In the 1950s, almost every Miao could speak the ethnic language. Yet, today it is roughly only 45 percent, Lei Xiuwu, director of the Qiandongnan Institute of Ethnic Studies, said in his speech at the Ninth Senior Anthropology Forum in Kaili on June 22.
All 160 scholars in the audience agreed in a memorandum that a fundamental aspect of safeguarding ethnic cultures is to preserve their languages.
Museum director Cao Chunhan explained that, due to the popularization of compulsory education, children from ethnic groups no longer receive a bilingual education in Mandarin and their local dialects.
Youngsters living with migrant-worker parents in large cities also struggle to learn ethnic languages, usually because there is nowhere to study them.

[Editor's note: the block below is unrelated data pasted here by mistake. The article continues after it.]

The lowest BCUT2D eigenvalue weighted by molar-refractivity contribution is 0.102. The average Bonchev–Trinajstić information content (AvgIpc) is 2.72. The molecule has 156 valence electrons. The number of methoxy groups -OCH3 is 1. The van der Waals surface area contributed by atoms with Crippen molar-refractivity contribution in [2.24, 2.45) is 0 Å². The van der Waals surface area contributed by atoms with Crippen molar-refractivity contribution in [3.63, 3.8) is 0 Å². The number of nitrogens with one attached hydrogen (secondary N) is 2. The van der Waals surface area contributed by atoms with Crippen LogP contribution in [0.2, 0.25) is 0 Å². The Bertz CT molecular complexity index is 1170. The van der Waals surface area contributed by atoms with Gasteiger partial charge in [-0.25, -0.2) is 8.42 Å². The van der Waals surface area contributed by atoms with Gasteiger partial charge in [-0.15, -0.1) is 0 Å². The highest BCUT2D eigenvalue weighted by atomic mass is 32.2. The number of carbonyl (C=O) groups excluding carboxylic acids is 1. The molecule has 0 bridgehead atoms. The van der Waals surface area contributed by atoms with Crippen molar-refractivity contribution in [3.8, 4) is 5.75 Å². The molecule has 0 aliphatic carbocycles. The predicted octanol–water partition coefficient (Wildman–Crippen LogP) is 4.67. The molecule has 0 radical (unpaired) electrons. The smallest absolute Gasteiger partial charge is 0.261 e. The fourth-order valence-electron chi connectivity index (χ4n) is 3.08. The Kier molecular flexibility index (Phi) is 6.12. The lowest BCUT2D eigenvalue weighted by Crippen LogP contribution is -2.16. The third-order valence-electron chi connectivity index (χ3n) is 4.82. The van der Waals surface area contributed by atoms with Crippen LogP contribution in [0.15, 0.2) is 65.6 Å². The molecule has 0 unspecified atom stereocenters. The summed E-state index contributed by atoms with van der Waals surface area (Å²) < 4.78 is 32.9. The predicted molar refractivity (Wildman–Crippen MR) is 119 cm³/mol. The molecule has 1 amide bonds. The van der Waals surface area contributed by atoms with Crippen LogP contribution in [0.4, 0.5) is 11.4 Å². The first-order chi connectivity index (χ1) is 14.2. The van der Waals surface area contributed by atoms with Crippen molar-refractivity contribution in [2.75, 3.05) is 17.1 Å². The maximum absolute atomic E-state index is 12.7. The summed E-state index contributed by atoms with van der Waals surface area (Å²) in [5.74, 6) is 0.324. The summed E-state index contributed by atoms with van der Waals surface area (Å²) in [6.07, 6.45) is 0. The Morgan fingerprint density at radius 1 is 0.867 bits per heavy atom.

To encourage a greater use of local dialects, Lei suggests authorities develop ethnic tourism.
Xiao Qianhui agrees. As a visiting professor of tourism with Nankai University in Tianjin, he has been helping Qiandongnan to better cater to visitors for three years.
“The prefecture has a great advantage in its ethnic diversities and unique ecological environment,” he told China Daily, “so tourism should be promoted to improve the living standard and preserve the traditional culture.”
Qiandongnan is home to about 1.7 million ethnic Miao and 1.3 million ethnic Dong residents, making it an area rich in heritage.